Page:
• Financial abuse including control of finances, such as only allowing a person a punitive allowance;
  • Threats to hurt or kill;
  • Threats to a child;
  • Threats to reveal or publish private information (e.g. threatening to ‘out’ someone);
  • Assault;
  • Criminal damage (such as destruction of household goods);
  • Rape;
  • Preventing a person from having access to transport or from working.


2. Impact

The harm to children caused by domestic violence and abuse can be significant - through emotional and physical abuse, and / or neglect. See Practice Guidance: Significant Harm - The Impact of Abuse and Neglect.

The impact of domestic violence is usually on every aspect of a child’s life, although it will vary according to the child’s resilience and the strengths and weaknesses of his / her particular circumstances.

In almost a third of cases, domestic violence begins or escalates during pregnancy and it is associated with increased rates of miscarriage, premature birth, foetal injury and foetal death. The mother may be prevented from seeking or receiving proper ante-natal or post-natal care. In addition, if the mother is being abused this can affect her attachment to her child, more so if the pregnancy is a result of rape by her partner.

The three central imperatives of any intervention for children living with domestic violence are:

  • To protect the child/ren, including unborn child/ren;
  • To empower the mother (or non-abusing parent / carer) to protect themselves and their child/ren;
  • To hold the abusive partner accountable for their violence and provide them with opportunities to change.


3. What are the Characteristics of Victims that Mean they are More Likely to be Abused?

This information is from Safe Lives – who are the victims of domestic abuse?

  • Gender: Women are much more likely than men to be the victims of high risk or severe domestic abuse: 95% of those going to MARAC or accessing an IDVA service are women;
  • Low income: women in households with an income of less than £10,000 were 3.5 times more at risk than those in households with an income of over £20,000;
  • Age: Younger people are more likely to be subject to interpersonal violence. The majority of high risk victims are in their 20s or 30s. Those under 25 are the most likely to suffer interpersonal violence;
  • Pregnancy: Nearly one in three women who suffer from domestic abuse during their lifetime report that the first incidence of violence happened while they were pregnant;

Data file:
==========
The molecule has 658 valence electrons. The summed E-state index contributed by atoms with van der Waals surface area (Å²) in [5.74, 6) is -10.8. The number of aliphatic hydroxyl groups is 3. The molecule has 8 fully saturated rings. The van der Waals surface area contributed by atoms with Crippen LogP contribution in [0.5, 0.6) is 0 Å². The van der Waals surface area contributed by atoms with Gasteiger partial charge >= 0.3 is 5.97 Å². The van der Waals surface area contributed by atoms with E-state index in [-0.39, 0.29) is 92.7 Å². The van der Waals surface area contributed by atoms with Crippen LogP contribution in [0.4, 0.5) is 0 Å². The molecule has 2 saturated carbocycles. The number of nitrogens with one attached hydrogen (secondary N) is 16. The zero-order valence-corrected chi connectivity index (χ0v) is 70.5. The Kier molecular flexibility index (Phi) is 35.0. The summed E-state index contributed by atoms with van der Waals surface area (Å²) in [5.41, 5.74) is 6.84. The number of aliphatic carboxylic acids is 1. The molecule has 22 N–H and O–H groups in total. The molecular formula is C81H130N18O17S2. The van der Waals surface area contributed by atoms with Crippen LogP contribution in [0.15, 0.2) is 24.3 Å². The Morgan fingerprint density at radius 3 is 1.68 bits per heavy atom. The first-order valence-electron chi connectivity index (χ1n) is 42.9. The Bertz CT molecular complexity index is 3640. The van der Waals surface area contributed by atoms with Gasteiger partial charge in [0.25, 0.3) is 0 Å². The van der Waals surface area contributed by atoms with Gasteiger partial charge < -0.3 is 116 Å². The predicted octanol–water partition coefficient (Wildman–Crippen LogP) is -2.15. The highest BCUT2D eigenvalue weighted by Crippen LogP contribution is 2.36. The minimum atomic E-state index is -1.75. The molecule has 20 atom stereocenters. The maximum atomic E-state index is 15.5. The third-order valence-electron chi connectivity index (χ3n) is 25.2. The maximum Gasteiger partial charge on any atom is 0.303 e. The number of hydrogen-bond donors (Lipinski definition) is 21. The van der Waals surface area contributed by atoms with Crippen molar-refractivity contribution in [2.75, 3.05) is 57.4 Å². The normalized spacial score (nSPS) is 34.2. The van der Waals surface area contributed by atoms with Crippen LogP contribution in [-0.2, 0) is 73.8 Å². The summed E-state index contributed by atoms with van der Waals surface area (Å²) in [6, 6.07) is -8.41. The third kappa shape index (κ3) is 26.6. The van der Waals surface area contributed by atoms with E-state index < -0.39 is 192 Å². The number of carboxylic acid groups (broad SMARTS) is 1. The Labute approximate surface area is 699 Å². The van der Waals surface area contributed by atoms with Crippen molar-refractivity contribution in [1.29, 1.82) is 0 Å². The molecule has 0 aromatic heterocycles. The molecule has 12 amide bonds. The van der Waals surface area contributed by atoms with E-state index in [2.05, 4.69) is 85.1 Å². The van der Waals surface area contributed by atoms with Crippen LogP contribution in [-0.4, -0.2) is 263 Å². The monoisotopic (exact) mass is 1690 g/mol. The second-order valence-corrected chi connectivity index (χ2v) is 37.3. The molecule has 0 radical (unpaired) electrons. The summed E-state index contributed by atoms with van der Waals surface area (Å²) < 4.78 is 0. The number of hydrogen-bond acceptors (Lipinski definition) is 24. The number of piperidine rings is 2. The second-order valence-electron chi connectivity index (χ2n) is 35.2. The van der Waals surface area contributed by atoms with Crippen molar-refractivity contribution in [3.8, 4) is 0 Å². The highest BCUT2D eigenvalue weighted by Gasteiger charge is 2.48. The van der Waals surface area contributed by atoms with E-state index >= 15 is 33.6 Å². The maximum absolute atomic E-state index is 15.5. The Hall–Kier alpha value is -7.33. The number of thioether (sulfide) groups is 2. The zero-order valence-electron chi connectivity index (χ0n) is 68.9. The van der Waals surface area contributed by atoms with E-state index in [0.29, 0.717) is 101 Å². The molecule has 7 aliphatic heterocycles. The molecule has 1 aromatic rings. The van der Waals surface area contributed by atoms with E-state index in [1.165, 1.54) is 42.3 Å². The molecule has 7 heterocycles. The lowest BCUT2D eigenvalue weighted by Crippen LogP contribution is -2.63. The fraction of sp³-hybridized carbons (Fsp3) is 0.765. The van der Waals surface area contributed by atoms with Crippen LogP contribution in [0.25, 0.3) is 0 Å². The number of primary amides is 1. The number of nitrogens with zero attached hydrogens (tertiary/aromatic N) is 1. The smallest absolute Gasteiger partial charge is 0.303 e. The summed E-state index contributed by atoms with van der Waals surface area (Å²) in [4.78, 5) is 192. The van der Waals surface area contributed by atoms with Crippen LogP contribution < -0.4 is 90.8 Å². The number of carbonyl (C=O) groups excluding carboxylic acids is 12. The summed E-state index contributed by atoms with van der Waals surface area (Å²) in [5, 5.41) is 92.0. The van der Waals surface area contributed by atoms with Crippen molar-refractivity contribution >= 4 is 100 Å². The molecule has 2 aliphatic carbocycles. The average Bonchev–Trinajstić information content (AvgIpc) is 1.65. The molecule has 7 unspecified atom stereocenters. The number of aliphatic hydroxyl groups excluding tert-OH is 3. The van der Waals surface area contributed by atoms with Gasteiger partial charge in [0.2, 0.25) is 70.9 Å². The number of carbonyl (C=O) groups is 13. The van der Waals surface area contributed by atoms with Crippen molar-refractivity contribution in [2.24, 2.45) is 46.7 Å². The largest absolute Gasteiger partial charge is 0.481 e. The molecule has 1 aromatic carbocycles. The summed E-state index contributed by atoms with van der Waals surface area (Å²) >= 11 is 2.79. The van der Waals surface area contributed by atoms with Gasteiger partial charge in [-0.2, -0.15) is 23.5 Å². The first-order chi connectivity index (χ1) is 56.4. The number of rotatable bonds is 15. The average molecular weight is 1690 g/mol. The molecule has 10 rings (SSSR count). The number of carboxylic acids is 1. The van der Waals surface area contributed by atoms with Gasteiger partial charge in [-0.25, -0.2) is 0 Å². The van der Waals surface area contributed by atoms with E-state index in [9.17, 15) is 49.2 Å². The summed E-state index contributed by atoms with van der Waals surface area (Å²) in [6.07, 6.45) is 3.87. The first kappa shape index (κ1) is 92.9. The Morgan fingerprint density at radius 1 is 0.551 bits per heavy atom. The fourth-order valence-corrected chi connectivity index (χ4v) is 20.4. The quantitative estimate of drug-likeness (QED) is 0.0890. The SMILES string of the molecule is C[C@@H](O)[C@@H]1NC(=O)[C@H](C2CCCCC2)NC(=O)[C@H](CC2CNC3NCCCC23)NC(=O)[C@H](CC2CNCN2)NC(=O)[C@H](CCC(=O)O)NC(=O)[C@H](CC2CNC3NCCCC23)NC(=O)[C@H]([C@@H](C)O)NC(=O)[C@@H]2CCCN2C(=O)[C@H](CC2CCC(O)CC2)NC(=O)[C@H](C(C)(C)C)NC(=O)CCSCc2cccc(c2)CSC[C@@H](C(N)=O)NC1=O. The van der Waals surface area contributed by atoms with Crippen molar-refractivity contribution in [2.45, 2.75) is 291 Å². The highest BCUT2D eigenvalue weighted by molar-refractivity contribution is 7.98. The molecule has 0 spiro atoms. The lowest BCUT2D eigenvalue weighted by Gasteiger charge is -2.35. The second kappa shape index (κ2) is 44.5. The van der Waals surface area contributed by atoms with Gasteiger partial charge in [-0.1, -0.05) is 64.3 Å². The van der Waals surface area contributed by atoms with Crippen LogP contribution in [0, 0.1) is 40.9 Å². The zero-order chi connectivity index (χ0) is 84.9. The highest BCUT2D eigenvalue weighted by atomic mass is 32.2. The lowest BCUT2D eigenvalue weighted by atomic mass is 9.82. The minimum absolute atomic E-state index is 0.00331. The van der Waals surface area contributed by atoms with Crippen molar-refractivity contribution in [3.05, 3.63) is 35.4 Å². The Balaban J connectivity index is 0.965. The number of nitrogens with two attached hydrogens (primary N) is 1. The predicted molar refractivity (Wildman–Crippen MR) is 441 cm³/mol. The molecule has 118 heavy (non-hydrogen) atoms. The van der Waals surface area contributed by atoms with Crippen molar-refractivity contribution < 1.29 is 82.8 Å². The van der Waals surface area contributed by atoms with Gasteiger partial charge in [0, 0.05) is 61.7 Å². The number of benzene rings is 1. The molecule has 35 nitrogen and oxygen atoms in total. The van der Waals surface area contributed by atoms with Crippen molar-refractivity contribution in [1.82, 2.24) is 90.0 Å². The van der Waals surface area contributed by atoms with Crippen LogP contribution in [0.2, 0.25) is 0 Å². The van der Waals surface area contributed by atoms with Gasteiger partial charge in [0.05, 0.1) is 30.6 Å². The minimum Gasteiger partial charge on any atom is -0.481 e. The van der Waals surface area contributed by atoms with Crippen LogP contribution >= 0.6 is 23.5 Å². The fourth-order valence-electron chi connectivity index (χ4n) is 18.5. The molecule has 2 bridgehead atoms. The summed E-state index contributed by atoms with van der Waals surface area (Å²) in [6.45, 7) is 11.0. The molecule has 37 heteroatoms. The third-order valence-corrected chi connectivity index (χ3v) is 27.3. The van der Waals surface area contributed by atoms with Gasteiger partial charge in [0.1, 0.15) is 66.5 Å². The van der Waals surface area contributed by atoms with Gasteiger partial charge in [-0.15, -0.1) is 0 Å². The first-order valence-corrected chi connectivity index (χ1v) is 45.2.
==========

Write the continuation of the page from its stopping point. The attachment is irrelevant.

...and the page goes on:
• Separation: Domestic violence is higher amongst those who have separated, followed by those who are divorced or single;
  • Previous criminality of the perpetrator: domestic abuse is more likely where the perpetrator has a previous conviction (whether or not it is related to domestic abuse);
  • Drug and alcohol abuse: Victims of abuse have a higher rate of drug and/or alcohol misuse (whether it starts before or after the abuse): at least 20% of high-risk victims of abuse report using drugs and/or alcohol;
  • Mental health issues: 40% of high-risk victims of abuse report mental health difficulties.

Children and domestic abuse

  • 140,000 children live in households where there is high-risk domestic abuse;
  • 64% of high and medium risk victims have children, on average 2 each;
  • A quarter (25%) of children in high-risk domestic abuse households are under 3 years old. On average, high-risk abuse has been going on for 2.6 years, meaning these children are living with abuse for most of their life;
  • 62% of children living in domestic abuse households are directly harmed by the perpetrator of the abuse, in addition to the harm caused by witnessing the abuse of others;
  • Babies under 12 months old are particularly vulnerable to violence. Where there is domestic violence in families with a child under 12 months old (including an unborn child), even if the child was not present, any single incident of domestic abuse must prompt a high level response and Professionals should make a referral to Children’s Social Care, in line with the Referring Safeguarding Concerns about Children Procedure.


4. Recognition and Response

Professionals in all agencies should take all disclosures seriously, and the impact of the domestic violence and abuse on the non-abusing parent/carer and their child/ren should be clearly explained.

Professionals should record fully all disclosures, details of injuries, photographic evidence, abuse history etc in case it is needed as evidence for court at a later date.

For information about working with parents/ carers for practitioners who don’t work in domestic abuse services – see Safe Lives 2015 - Getting it right first time A quick guide for professionals who don’t work in domestic violence services. Police are often the first point of contact and they should ensure the safety of the victim, find out whether there are children living in the household and assess their immediate safety, establish whether children are subject to a Child Protection Plan and should provide the victim with information on local support services. The South Yorkshire Police (SYP) should always notify Children’s Social Care of any incident of domestic abuse where the complainant has dependent children. SYP should make a referral to Children’s Social Care following an incident, when they have specific child protection concerns about the safety or welfare of any children involved.

All Practitioners should assess the risk of harm to the parent /carer and their child/ren. Their risk assessment should inform a decision to make a referral to Children’s Social Care for assessment. See Referring Safeguarding Concerns about Children Procedure.

The following is taken from Safe Lives: